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What is your favorite text editor?

CraigHB

Member

Thanks: 24
Messages: 94

#26
My first exposure to Unix was in the early nineties with Sco Unix. Of course it was vi for text editing. As the first editor I learned for Unix it's been hard to abandon for me. I call it vi hell when I fat finger commands. It's been to hard to break away from it, so it's what I still use. Of course there's variants, right now I'm using vim. At some point I'd like to get used to something possibly better, but I always fall back to vi.
 

geheimnisse

New Member

Thanks: 3
Messages: 11

#27
My first exposure to Unix was in the early nineties with Sco Unix. Of course it was vi for text editing. As the first editor I learned for Unix it's been hard to abandon for me. I call it vi hell when I fat finger commands. It's been to hard to break away from it, so it's what I still use. Of course there's variants, right now I'm using vim. At some point I'd like to get used to something possibly better, but I always fall back to vi.
To be honest I learned vi back in 2001ish when I made the jump from Windows to Linux, and have yet to find anything better.
 

chrbr

Aspiring Daemon

Thanks: 204
Messages: 594

#28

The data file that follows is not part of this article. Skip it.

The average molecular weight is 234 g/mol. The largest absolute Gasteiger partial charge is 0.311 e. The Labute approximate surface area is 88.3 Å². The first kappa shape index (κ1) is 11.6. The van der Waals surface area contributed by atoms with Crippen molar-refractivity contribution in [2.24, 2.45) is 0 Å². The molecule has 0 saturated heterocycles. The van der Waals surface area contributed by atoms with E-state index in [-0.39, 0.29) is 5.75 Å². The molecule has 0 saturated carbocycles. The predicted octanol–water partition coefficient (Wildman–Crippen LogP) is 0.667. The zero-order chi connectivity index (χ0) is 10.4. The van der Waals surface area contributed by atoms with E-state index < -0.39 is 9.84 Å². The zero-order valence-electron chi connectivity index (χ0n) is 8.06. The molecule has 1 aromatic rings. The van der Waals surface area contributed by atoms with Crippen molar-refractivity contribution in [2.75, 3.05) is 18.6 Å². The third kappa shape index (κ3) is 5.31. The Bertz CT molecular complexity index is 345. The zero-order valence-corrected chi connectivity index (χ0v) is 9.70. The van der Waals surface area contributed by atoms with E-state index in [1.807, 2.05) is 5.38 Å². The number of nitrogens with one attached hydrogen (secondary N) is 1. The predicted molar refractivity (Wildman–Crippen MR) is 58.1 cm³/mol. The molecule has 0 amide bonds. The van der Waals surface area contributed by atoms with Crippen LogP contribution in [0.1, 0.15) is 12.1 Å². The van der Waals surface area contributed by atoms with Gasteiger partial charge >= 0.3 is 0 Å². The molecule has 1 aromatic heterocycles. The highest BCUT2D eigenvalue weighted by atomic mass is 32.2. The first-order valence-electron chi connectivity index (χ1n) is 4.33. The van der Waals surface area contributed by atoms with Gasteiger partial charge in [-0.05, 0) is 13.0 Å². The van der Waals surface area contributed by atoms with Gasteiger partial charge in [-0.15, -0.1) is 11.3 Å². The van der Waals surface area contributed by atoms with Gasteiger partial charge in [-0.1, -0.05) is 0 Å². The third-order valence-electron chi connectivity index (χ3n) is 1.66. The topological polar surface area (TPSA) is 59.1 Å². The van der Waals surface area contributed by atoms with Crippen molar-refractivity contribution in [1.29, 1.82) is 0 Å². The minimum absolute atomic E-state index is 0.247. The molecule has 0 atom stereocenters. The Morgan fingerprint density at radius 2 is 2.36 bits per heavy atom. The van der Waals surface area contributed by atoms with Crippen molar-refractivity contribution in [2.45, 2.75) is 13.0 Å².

What a topic.

In my opinion the best user friendly editor has been Xedit. We have editors/the but I think it is not the same. I have been get used to vi since ancient Linux Suse 0.99-something , quite some time before the switch from aout to elf. The worse experience I have ever had related to editors has been a Linux rescue medium without vi but nano or whatever. :wq
 

kpedersen

Aspiring Daemon

Thanks: 218
Messages: 991

#29
One that is really interesting to me is Acme. It is the main text editor for Plan 9 (Made by the same guys as UNIX and originally meant to be the successor). I really wanted to like it but it requires a mouse which I personally find really claustrophobic. If any of you here prefer an editor supporting a mouse, definitely give it a go :).

Another Plan 9 one is also Sam. Again mouse driven but slightly less complex.
If on Windows, you can either use Inferno or ACME-SAC. On FreeBSD, you can use either Acme from Plan9port or Wily (an X11 clone).
 

stratacast1

Member

Thanks: 17
Messages: 99